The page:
Open Access
Issue
Knowl. Manag. Aquat. Ecosyst.
Number 418, 2017
Article Number 5
Number of page(s) 14
DOI https://doi.org/10.1051/kmae/2016037
Published online 03 February 2017

© G. Kalny et al., Published by EDP Sciences 2017

Licence Creative Commons
This is an Open Access article distributed under the terms of the Creative Commons Attribution License CC-BY-ND (http://creativecommons.org/licenses/by-nd/4.0/), which permits unrestricted use, distribution, and reproduction in any medium, provided the original work is properly cited. If you remix, transform, or build upon the material, you may not distribute the modified material.

1 Introduction

Stream water temperature is an important and limiting parameter for a number of organisms such as fish or aquatic invertebrates (Broadmeadow and Nisbet, 2004; Matulla et al., 2007; Rahel and Olden, 2008; Logez and Pont, 2013; Pletterbauer et al., 2014). It results from the multiple processes, which influence the gains and losses of thermal energy in streambeds, depending on the amount of stream discharge, topography and atmospheric conditions along the river course (Caissie, 2006). Upstream water temperature and discharge, hyporheic exchange, ground water inflow, bed heat conduction, tributary inflow and its water temperature, turbulent exchange (sensible and latent heat), solar radiation (incident, reflected), and long wave radiation are components of these processes (Moore et al., 2005; Caissie, 2006). Taking into consideration atmospheric conditions, air temperature and incoming short-wave radiation are mentioned as major influencing factors on water temperatures by Evans et al. (1998). They recorded total energy gains dominated by a net short-wave radiation of 97.6%. Solar radiation reaching the stream is influenced by different topographic factors, including the prevailing riparian vegetation buffer, which can decrease incoming energy by up to 95% (Rutherford et al., 1997; Moore et al., 2005; DeWalle, 2010). During summer heatwave periods in particular, solar energy plays a key role in influencing stream energy heat budget, and consequently stream water temperature (Johnson, 2004; Leach and Moore, 2010; Groom et al., 2011). Hence shading through riparian vegetation, primarily in small to medium sized and slowly flowing lowland rivers, is often most relevant to avoid excessive heating in order to mitigate adverse effects on the ecosystem (Ghermandi et al., 2009; He et al., 2011; Holzapfel et al., 2013).

Some studies were undertaken to quantify the influence of riparian vegetation on river water temperature, however, they have mainly explored small rivers, with a discharge of up to only 30 l/s (Story et al., 2003; Johnson, 2004; Rutherford et al., 2004; Moore et al., 2005; Gomi et al., 2006). The most widely discussed vegetation parameters of these studies are buffer width, vegetation height and its density. For instance DeWalle (2010) specifies varying minimum buffer widths for sufficient shading, and corresponding water temperature influence, depending on stream orientation. Buffer widths for east–west oriented rivers necessitate a minimum buffer width of 6–7 m, whereas for north–south orientated rivers the buffer width needs to be 18–20 m, and for meandering rivers no more than 12 m. According to Sridhar et al. (2004), vegetation width exceeding 30 m distance has hardly any further influence on stream water temperature. However, the height and density of the riparian vegetation have an equal or even higher impact on water temperature (Sridhar et al., 2004; DeWalle, 2010). Davies-Colley et al. (2009) and DeWalle (2008) showed that the ratio of canopy height to stream width has particular high influence on stream light exposure and is therefore notably relevant.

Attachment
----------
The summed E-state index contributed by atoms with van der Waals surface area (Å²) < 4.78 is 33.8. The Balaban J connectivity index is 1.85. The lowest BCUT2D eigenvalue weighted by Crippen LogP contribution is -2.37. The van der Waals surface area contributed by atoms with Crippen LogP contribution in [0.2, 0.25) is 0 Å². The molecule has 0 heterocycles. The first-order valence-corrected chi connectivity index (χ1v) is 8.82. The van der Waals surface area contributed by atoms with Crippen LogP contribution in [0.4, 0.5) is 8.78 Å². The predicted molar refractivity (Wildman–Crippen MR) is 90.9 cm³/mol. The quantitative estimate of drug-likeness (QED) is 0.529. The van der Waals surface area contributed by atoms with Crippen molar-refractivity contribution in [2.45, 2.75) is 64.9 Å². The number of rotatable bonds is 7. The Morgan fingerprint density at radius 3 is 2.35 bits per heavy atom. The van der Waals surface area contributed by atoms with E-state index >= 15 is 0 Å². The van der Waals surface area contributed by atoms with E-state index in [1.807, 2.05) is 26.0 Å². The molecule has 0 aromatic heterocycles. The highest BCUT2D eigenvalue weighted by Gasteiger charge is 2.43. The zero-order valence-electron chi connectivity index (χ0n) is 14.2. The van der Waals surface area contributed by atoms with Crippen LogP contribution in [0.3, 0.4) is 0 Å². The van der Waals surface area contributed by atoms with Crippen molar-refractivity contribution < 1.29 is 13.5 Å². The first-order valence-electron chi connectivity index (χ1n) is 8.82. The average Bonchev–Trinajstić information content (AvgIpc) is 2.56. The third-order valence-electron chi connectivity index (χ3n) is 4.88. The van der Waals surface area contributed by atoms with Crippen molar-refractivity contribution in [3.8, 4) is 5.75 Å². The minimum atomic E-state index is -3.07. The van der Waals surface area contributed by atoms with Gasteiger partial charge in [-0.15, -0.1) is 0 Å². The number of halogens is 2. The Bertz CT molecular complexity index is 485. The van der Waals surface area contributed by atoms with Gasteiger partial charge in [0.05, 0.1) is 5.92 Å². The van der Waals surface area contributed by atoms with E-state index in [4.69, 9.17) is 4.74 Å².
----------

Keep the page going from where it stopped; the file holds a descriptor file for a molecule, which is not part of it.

Apart from riparian vegetation structures, also the temperature conditions of river and atmosphere determine the cooling effect of vegetation. Cooling occurs when energy gains are reduced by riparian vegetation, which minimizes water temperature increase, so that the influence of cooler water is prevalent (Garner et al., 2014). The cooling effect is greater at high water temperatures, typically occurring during heatwaves and at daily temperature peaks (Moore et al., 2005) whereas there is only a minor effect of vegetation shading on daily temperature minima (Rutherford et al., 2004).

However, these findings primarily apply to smaller rivers, which are usually shallow, so they adjust quickly to incoming solar radiation. Consequently, water temperature changes are rather fast (Moore et al., 2005), and riparian vegetation influence can be high (Poole and Berman, 2001). The effect of shading might be different for larger rivers where water temperature fluctuations are normally lower (Poole and Berman, 2001) and solar radiation may play a different role, but these effects are not fully explored yet. Moreover, studies investigating riparian shade and its impact on stream water temperatures have been carried out in most temperate regions of the world, but up to date only a few studies have been conducted in Europe (Ghermandi et al., 2009; Broadmeadow et al., 2011; Garner et al., 2014; Johnson and Wilby, 2015). So far, studies, focusing on effects of riparian vegetation on water temperature of medium sized rivers are missing, especially for Central European climates where climate change impacts are predicted to be high (Kovats et al., 2014; Laaha et al., 2016).